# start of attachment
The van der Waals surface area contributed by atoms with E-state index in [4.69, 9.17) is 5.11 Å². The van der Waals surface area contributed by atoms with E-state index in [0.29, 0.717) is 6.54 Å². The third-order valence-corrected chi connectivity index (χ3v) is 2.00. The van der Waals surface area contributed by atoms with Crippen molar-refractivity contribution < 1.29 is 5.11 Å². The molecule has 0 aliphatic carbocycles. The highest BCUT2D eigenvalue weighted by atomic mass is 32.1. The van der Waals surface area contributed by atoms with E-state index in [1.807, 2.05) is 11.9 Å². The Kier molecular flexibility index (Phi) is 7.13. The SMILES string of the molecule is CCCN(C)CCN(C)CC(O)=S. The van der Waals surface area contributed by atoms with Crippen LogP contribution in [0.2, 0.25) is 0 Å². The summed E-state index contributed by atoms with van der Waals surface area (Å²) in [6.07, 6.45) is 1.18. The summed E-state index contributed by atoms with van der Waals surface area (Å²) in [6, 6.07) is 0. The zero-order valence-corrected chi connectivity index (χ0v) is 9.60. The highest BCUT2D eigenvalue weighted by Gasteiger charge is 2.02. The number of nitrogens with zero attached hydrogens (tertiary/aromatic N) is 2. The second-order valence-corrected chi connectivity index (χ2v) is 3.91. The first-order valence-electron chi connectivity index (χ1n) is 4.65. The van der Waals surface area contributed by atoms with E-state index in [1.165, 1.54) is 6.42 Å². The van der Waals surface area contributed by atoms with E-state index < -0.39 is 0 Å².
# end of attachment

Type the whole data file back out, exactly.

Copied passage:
The van der Waals surface area contributed by atoms with E-state index in [4.69, 9.17) is 5.11 Å². The van der Waals surface area contributed by atoms with E-state index in [0.29, 0.717) is 6.54 Å². The third-order valence-corrected chi connectivity index (χ3v) is 2.00. The van der Waals surface area contributed by atoms with Crippen molar-refractivity contribution < 1.29 is 5.11 Å². The molecule has 0 aliphatic carbocycles. The highest BCUT2D eigenvalue weighted by atomic mass is 32.1. The van der Waals surface area contributed by atoms with E-state index in [1.807, 2.05) is 11.9 Å². The Kier molecular flexibility index (Phi) is 7.13. The SMILES string of the molecule is CCCN(C)CCN(C)CC(O)=S. The van der Waals surface area contributed by atoms with Crippen LogP contribution in [0.2, 0.25) is 0 Å². The summed E-state index contributed by atoms with van der Waals surface area (Å²) in [6.07, 6.45) is 1.18. The summed E-state index contributed by atoms with van der Waals surface area (Å²) in [6, 6.07) is 0. The zero-order valence-corrected chi connectivity index (χ0v) is 9.60. The highest BCUT2D eigenvalue weighted by Gasteiger charge is 2.02. The number of nitrogens with zero attached hydrogens (tertiary/aromatic N) is 2. The second-order valence-corrected chi connectivity index (χ2v) is 3.91. The first-order valence-electron chi connectivity index (χ1n) is 4.65. The van der Waals surface area contributed by atoms with E-state index in [1.165, 1.54) is 6.42 Å². The van der Waals surface area contributed by atoms with E-state index < -0.39 is 0 Å².